Garbage In, Global Warming Out: Can We Disrupt the Flow?

By Al Sattler

Did you know that when you are discarding food waste into the trash, you are contributing to global warming?  Here in Los Angeles County, our residential garbage is buried in “sanitary landfills,” a.k.a. dumps. Once it is buried, isolated from air, bacteria decompose it, producing methane, a potent greenhouse gas. Food waste is one component of garbage that decays most rapidly. Operators of landfills capture some of the methane by putting a dirt cap on top and pipes to suck it out, but much of the methane escapes before it can be captured, so landfills are a significant source of methane in the atmosphere, contributing about 21% of methane emissions. To address this issue, the California legislature passed a law, SB 1383, to greatly reduce the amount of organic* waste, including food waste that is dumped in landfills. Cities must divert 50% of their organic waste from landfills by 2020 (this goal will not be met), and 75% by 2025.

4,000 tons per day of food waste is produced in Los Angeles County. SB 1383 sets a goal that at least 20 percent of edible food that is currently disposed of be recovered for human consumption by 2025. SaveTheFood offers hints on food storage and other ways to reduce your personal food waste. There is also an Ugly Fruit and Vegetable campaign, to encourage people to buy less-than-perfect produce. Business Insider reviewed Imperfect Foods, one company that delivers homely produce. The Center for Food Loss and Waste Solutions at has significant information resources. The Angeles Chapter’s newsletter “The Southern Sierran” also has an article this month by Palos Verdes-South Bay member Simone Kuhfal, “Food Waste, Food Insecurity, Climate and Equity,” that includes tips on reducing your food waste.

It is a shame that a huge amount of food waste is discarded while so many people are hungry, but much of this is spoiled and inedible. Recently, the Sanitation Districts of Los Angeles County presented a virtual tour of their installation at the Joint Water Pollution Control Plant in Carson to process some of this food waste. The video is available to watch. Food waste from restaurants and grocery stores is collected by garbage haulers and delivered to outlying facilities where it is ground up, and the slurry pumped into tanker trucks to be delivered to Carson. Currently, 300 tons per day of slurry is delivered to Carson. (That’s less than 8 percent of the total food waste produced in the county.) The food waste slurry is pumped into existing anaerobic digesters, commingling with sewage sludge. The digestion produces digester gas “biogas” which contains methane and carbon dioxide, most of which is sent to existing gas turbines, which generate electricity to power the plant. There are plans to expand the system to take up to 600 tons per day, which will produce more gas than needed for the turbines, so they are cleaning up the gas and selling it at an existing compressed natural gas fueling station for vehicles that run on compressed natural gas, like some large trucks. I asked why they don’t build more gas turbines to generate more electricity to sell on the grid. It turns out that electricity from wind and solar is priced at 2-3 cents per kilowatt-hour, and electricity from additional gas turbines would not be cost-competitive.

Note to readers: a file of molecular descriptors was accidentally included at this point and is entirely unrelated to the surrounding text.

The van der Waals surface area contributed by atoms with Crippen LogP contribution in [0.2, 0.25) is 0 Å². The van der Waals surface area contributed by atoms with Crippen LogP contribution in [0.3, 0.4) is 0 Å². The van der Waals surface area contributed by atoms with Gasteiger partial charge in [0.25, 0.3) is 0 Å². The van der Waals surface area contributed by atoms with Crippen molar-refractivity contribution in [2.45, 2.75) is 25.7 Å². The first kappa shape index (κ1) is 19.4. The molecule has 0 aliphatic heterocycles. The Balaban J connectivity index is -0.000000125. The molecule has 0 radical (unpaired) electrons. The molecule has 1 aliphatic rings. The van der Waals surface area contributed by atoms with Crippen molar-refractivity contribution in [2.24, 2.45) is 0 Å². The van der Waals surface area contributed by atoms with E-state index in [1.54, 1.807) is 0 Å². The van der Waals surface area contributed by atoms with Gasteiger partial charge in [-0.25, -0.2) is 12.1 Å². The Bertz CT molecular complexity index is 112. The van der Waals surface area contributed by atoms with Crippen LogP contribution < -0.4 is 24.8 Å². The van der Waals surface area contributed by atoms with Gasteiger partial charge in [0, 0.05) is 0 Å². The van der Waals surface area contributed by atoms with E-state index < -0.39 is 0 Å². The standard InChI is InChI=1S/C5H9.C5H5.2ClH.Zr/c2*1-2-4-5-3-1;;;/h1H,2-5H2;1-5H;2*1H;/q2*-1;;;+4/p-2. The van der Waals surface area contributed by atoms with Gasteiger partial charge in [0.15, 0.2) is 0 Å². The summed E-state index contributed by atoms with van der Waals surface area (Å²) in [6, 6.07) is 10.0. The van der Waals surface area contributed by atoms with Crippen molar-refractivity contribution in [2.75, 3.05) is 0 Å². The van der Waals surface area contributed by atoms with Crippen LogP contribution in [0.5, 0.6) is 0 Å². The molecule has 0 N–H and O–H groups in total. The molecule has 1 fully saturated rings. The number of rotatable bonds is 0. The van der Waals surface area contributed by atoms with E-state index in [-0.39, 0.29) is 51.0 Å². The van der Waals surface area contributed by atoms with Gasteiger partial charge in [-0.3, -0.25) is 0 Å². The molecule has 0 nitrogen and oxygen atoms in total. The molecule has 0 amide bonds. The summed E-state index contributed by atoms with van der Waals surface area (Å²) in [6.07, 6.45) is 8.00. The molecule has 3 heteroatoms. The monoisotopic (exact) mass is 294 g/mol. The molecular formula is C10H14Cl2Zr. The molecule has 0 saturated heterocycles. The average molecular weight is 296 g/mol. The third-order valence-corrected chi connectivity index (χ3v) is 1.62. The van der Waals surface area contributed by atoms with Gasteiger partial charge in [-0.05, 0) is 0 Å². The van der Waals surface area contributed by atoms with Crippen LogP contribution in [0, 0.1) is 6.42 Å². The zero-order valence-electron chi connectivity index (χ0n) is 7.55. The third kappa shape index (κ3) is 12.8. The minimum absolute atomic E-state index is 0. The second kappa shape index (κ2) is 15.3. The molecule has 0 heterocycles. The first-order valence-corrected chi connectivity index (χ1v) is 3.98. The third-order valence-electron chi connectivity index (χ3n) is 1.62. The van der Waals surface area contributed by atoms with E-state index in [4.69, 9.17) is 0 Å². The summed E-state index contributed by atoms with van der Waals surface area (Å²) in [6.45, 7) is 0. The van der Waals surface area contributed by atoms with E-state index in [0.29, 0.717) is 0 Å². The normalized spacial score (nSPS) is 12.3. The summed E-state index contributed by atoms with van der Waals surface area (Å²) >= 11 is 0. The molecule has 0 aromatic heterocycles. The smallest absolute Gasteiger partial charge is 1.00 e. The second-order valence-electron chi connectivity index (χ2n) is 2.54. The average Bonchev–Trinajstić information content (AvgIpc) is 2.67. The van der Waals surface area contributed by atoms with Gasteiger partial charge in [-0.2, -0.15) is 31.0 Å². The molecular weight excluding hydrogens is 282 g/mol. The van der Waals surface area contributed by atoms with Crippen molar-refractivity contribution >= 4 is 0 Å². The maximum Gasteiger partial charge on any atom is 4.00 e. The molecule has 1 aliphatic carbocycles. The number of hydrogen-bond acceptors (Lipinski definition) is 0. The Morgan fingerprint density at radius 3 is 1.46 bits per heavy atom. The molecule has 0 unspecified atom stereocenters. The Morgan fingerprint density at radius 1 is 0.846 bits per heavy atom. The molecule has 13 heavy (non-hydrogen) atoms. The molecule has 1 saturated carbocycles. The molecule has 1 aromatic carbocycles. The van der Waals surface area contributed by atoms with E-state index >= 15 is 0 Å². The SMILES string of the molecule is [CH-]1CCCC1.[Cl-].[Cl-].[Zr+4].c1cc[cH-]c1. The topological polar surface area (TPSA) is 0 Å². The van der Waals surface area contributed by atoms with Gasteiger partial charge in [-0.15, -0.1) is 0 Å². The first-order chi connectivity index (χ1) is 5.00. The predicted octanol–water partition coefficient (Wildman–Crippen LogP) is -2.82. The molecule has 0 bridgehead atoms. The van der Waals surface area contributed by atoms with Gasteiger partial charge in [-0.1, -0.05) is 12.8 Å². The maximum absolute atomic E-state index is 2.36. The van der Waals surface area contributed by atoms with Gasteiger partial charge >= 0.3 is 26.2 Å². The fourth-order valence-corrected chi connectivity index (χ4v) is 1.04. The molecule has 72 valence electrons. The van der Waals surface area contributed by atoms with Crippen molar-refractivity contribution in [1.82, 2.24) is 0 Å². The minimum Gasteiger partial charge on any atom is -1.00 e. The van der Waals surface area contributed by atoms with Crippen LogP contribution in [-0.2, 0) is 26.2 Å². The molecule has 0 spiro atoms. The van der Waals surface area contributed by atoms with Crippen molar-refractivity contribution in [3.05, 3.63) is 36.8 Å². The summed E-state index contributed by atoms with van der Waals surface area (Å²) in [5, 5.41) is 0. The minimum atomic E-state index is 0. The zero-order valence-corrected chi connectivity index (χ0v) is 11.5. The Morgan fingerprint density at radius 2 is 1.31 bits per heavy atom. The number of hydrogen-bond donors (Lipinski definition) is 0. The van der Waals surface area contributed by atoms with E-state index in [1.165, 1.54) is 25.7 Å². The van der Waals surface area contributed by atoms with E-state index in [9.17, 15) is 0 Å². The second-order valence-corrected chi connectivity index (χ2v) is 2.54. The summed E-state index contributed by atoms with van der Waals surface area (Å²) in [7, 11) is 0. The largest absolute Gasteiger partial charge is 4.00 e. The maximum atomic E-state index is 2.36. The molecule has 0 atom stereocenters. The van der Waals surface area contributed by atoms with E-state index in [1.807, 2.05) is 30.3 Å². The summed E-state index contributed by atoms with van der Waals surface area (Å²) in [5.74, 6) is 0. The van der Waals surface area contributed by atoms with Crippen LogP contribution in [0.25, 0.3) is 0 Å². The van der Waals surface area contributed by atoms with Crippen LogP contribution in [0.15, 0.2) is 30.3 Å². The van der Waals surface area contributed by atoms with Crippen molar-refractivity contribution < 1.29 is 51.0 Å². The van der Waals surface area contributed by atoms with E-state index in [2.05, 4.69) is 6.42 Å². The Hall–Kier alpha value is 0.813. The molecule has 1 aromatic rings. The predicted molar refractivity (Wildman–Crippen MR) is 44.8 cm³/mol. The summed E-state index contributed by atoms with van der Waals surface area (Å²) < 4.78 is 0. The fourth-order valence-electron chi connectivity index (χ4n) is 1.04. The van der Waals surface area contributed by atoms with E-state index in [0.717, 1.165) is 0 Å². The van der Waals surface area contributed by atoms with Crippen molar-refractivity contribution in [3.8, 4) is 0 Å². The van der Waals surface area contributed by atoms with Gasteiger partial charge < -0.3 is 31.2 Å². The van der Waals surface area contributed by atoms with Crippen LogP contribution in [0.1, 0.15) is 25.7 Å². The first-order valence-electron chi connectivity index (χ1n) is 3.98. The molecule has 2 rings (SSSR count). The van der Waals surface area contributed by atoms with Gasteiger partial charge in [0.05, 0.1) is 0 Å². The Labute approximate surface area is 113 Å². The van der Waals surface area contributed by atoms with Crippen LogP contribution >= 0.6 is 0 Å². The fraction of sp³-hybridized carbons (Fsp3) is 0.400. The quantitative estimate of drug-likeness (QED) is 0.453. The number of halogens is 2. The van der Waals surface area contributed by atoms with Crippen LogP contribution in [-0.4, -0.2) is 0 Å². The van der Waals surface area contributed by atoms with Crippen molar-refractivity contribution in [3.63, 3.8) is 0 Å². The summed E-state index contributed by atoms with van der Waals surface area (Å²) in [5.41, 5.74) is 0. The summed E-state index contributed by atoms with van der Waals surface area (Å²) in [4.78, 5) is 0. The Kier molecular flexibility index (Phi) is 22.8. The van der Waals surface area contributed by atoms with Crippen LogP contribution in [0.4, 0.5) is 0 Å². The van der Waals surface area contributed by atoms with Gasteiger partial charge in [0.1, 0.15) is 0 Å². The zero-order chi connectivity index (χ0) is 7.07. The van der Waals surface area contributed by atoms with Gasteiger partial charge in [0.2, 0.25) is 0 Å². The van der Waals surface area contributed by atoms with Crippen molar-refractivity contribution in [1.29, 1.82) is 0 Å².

After 15-16 days in the digester, the remaining sludge is dewatered in large centrifuges (like the spin cycle of a washing machine), and transported to several distant facilities where it is composted, then used as soil amendment. Unfortunately, the food waste is mixed with the sewage sludge, so the resulting compost is not suitable to use directly on many food crops. 

The county sanitation district should be commended for taking some steps to manage the greenhouse gas emissions of food waste, but there is still a long way to go. It would certainly be preferable to compost decently clean food waste or digest it separately from sewage. Using the digester gas to fuel vehicles, perpetuating use of fossil fuels for vehicles, is a step backward. A new solution is needed to first, reduce the amount of food waste produced, and second, to scale up the recycling of the waste in a productive way.   Collecting food waste from individual homes would be much more difficult than collecting food waste from large commercial sources. For now, the food waste you put into your garbage will still go to a landfill, and will still contribute to global warming. So minimize your personal food waste, and compost if you can.

*”Organic” here means derived from living matter; it does not refer to “organic farming.”

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